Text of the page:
There was an interesting article the other day on research showing that too much computer or internet time results in a decreased ability to not just understand the written word but to remember things.

    I only ask because I am sure as you shake your head and think: 'Didn't they read it?' that perhaps there is something in how it is presented or what is requested which is hard for people to understand or take on board.

    And clearly the less of these you get the better and the less time wasted so if there is some way of taking action to ensure it is less not more at your end, then it might help.

    1. Ros, I'll look into that. But what is boggling is the amount of attachments that get sent despite it saying NO ATTACHMENTS in caps right at the top of the guidelines page. This obviously indicates that they've found our email somewhere and not even bothered to look at the site.

  7. I'm still just amazed by all the hard work you put into this.

  8. In my day you could get noticed from the slush pile (this was MANY decades ago, in the 1950s and 1960s, to be exact), but no more. Publishing houses are now INUNDATED.

    That new cover is awesome, Jessica. A cover really can make a lot of difference in sales. I am definitely drawn to the cover, both the front and the back.

    Your book is SO good and I wish you great success with this new "look."

  9. I can understand your frustration there Jessica. That is an absolute fantastic idea concerning your soundtrack. I think readers of the book would greatly appreciate it. As you know, I'm a big fan of the soundtrack.

  10. I hear you, and I work on a magazine for people in academia who often have PhDs, so it's not like they're functionally illiterate.

    I use form letters to respond to the handful of most common guidelines breaches: too long, doesn't use the correct citation style, wrong file type. It's a polite way to say "revise & resubmit" when I want to scream "follow the guidelines you moron!" Copy, paste, done. :-)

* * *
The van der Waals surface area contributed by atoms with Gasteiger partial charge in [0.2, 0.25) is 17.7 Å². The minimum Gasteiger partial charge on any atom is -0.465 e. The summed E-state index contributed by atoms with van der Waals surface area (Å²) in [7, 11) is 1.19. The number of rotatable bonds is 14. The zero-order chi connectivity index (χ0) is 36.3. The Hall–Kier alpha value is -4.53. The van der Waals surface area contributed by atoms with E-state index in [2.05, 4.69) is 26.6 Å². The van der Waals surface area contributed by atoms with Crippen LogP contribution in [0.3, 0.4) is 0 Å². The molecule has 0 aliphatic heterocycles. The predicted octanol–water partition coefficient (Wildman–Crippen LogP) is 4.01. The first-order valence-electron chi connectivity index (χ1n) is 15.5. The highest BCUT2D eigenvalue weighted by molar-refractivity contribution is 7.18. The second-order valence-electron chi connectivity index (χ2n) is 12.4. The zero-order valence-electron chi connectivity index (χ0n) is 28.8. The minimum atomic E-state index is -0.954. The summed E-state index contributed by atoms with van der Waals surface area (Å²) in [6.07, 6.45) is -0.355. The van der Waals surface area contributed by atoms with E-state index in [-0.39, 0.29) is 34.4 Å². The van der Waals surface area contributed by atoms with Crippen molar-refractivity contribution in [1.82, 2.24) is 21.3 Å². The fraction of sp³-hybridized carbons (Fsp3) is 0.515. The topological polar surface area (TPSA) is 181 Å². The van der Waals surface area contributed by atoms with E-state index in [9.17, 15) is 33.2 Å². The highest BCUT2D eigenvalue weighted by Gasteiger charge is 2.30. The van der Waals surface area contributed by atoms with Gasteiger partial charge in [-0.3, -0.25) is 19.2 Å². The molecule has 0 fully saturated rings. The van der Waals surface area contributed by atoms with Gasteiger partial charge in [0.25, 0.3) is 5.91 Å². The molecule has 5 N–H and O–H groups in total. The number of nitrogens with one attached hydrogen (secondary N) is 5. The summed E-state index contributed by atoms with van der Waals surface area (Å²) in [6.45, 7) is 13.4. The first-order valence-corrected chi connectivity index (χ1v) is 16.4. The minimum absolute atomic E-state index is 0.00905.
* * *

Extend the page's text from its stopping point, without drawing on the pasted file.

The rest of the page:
LOVE the new cover! Hope it draws lots of new readers.

  11. Hi Jess .. just so pleased I'm going through the slush pile .. but I'm so looking forward to reading String Bridge and the new book will be out shortly - excellent ..

    Good luck with all things .. cheers Hilary

  12. uhhh! I can just SEE you fretting over this. ((hugs)) Great post! Hopefully submitters will read it. :P

    I've actually bloopered on subs before, and I usually follow up with a REPLACEMENT email. In which I apologize for the oversight, etc. My point? Delete away. And if they realize and resubmit, they get a cookie. :D

    You're awesome~ <3

  13. As is said in a certain pirate movie, they're "more what you'd call 'guidelines' than actual rules." Which is to say: If you're a pirate, you can get away with such behavior. Otherwise, you should do what you're told. It's about respect, people.

  14. That sounds like a really long day for you...

  15. I remember that feeling.

    Also, I love the new cover. Sharp.

  16. I think it’s worth mentioning too that some magazines are just too damn fussy in their demands telling us what fonts to use, what line spacing, what size text. The more petty their demands the less inclined I am to be bothered submitting to them. I think you should all get together and agree a standard set of guidelines that apply to every site and every magazine and be done with it. I’d sign that petition.

  17. See, I don't think I would feel too badly... Maybe if it's one wee slip up. But giving them a chance isn't fair to those who DO follow guidelines...

  18. I am obsessive about following guidelines, because I honestly thought it would be 1) Delete and move on. I didn't realise there would be such angst. Although I still plan to follow guidelines, because some editors might not be as understanding as you.

  19. Jessica-

    Interestingly enough, those same thoughts go through almost any manager's head when his or her staff do not follow direction.

    I usually repeat thought (1) several times at first, and then between all of the others.

    Sometimes it's out loud, which I am told is not the best for morale.